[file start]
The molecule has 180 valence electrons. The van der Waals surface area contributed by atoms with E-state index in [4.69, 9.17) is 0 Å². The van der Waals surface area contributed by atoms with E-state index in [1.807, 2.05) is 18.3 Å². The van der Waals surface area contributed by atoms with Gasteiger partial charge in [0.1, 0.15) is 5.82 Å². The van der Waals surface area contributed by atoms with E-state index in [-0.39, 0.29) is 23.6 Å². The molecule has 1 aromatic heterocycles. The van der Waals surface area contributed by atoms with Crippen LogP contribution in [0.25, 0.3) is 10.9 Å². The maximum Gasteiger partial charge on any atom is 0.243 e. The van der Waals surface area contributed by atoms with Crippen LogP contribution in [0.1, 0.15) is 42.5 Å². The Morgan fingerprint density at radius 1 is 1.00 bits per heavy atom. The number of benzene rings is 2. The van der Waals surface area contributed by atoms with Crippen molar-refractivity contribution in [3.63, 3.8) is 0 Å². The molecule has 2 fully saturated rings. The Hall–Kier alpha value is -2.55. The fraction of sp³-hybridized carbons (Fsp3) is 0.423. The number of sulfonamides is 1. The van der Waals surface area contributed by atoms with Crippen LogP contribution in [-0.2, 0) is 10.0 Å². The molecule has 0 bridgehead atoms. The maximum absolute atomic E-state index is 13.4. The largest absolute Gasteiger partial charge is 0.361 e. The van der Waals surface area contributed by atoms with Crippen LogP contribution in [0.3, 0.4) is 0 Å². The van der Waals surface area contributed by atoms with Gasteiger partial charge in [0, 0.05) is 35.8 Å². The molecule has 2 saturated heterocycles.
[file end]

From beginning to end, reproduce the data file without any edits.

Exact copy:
The molecule has 180 valence electrons. The van der Waals surface area contributed by atoms with E-state index in [4.69, 9.17) is 0 Å². The van der Waals surface area contributed by atoms with E-state index in [1.807, 2.05) is 18.3 Å². The van der Waals surface area contributed by atoms with Gasteiger partial charge in [0.1, 0.15) is 5.82 Å². The van der Waals surface area contributed by atoms with E-state index in [-0.39, 0.29) is 23.6 Å². The molecule has 1 aromatic heterocycles. The van der Waals surface area contributed by atoms with Crippen LogP contribution in [0.25, 0.3) is 10.9 Å². The maximum Gasteiger partial charge on any atom is 0.243 e. The van der Waals surface area contributed by atoms with Crippen LogP contribution in [0.1, 0.15) is 42.5 Å². The Morgan fingerprint density at radius 1 is 1.00 bits per heavy atom. The number of benzene rings is 2. The van der Waals surface area contributed by atoms with Crippen molar-refractivity contribution in [3.63, 3.8) is 0 Å². The molecule has 2 fully saturated rings. The Hall–Kier alpha value is -2.55. The fraction of sp³-hybridized carbons (Fsp3) is 0.423. The number of sulfonamides is 1. The van der Waals surface area contributed by atoms with Crippen LogP contribution in [-0.2, 0) is 10.0 Å². The molecule has 0 bridgehead atoms. The maximum absolute atomic E-state index is 13.4. The largest absolute Gasteiger partial charge is 0.361 e. The van der Waals surface area contributed by atoms with Crippen LogP contribution in [0.3, 0.4) is 0 Å². The van der Waals surface area contributed by atoms with Gasteiger partial charge in [0, 0.05) is 35.8 Å². The molecule has 2 saturated heterocycles.